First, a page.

Other advocates argue that reparations are justified as a way
to "repair a country by creating a sense of mutual, interracial
trust, respect, and shared destiny." Note, Bridging the Color Line: The Power of African-American Reparations to
Redirect America's Future, 115 HARV. L. REV. 1689, 1689-90
(2002) (hereinafter, "Note"). Still others argue that reparations
for descendants of slaves are justified because other groups that
have suffered historical harms have been able to obtain
reparations. See Alfred L. Brophy, Some Conceptual and Legal
Problems in Reparations for Slavery, 58 N.Y.U. ANN. SURV. AM. L.
497, 499 (2003) (hereinafter "Conceptual and Legal Problems")
(noting that "Native Americans, Holocaust victims, [and] Japanese
Americans interned during World War II" have obtained
However, opponents of slave reparations identify a number of
reasons, they assert, that reparations are unjust or unwise.
Alfred L. Brophy, The Cultural War over Reparations for
Slavery, 53 DEPAUL L. REV. 1181, 1201-02 (2004) (hereinafter
"Cultural War"); see also David Horowitz, Uncivil Wars:
The Controversy over Reparations for Slavery 12-16 (2002)
(identifying ten separate arguments against reparations). The
court will briefly summarize what seem to be the most cogent of
these arguments. Some assert that there is no genuine moral or
legal liability on the part of those who are currently asked to
pay the reparations. Cultural War, supra, at 1202-06. This
argument focuses on the fundamental notion that "one should be
liable only for the harms one causes. . . ." Id. at 1202. Since
today's Americans do not hold slaves, the argument goes, today's
Americans are not morally or legally liable for the evils of
slavery. Id. Others argue that the reparations asked for have,
in fact, already been paid.
Since the passage of the Civil Rights Act and the
advent of the Great Society in 1965, trillions of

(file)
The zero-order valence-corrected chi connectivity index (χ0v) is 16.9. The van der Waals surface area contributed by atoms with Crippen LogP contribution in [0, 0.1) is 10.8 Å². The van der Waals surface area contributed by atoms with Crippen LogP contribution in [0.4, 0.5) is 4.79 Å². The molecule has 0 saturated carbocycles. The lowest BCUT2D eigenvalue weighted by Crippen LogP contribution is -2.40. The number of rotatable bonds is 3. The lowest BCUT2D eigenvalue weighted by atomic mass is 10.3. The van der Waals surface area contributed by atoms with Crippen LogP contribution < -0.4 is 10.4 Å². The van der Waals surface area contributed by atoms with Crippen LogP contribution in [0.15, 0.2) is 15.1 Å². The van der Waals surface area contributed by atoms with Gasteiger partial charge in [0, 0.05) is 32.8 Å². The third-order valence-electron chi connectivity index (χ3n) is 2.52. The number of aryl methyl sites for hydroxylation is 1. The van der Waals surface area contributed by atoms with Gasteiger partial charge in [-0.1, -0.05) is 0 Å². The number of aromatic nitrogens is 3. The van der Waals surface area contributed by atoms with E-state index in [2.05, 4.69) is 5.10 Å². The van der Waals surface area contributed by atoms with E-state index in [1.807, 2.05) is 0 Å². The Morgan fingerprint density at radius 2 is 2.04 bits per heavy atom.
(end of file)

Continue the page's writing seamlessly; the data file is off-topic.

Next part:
dollars in transfer payments have been made to
African-Americans in the form of welfare benefits and
racial preferences (in contracts, job placements and
educational admissions). . . . It is said that
reparations are necessary to achieve a healing
between African-Americans and other Americans. If trillion-dollar restitutions and a wholesale
rewriting of American law (in order to accommodate
racial preferences) is not enough to achieve a
"healing," what is?
Horowitz, supra, at 14; see also CHICAGO, ILL., ORDINANCE
2-92-420 et seq. (providing that "Minority-owned business[es],"
including those businesses owned by African-Americans, are to
receive at least twenty-five percent of the dollar value of any
contract, purchase order, or agreement awarded by the City of
Chicago). Some also argue that the Civil War itself was payment,
in blood and human lives, for slavery. Cultural War, supra,
at 1208; see also Horowitz, supra, at 15 ("If not for the
sacrifices of white soldiers and a white American president who
gave his life to sign the Emancipation Proclamation, blacks in
America would still be slaves"). Finally, a common argument made
against reparations is that reparations talk is divisive, and
continues to enmesh African-Americans in a culture of victimhood.
Cultural War, supra, at 1209-10 ("[talk of reparations] makes
blacks think that whites as a group are their oppressors; it
makes whites who have no responsibility for the sins of the past
feel like oppressors and plays on feelings of guilt").
Advocates of reparations differ in their assessments of exactly
what form reparations ought to take. Some reparations advocates
assert that reparations should start with a formal apology from
America, as well as the establishment of "truth commissions" to
investigate the complicity of various groups or organizations in
slavery. Cultural War, supra, at 1185-1189; see also
CHICAGO, ILL., ORDINANCE 2-92-585 (requiring parties entering
into contracts with the city to search company records, and
provide "full and accurate disclosure to the public about any
slavery policies sold by any companies, or profits from slavery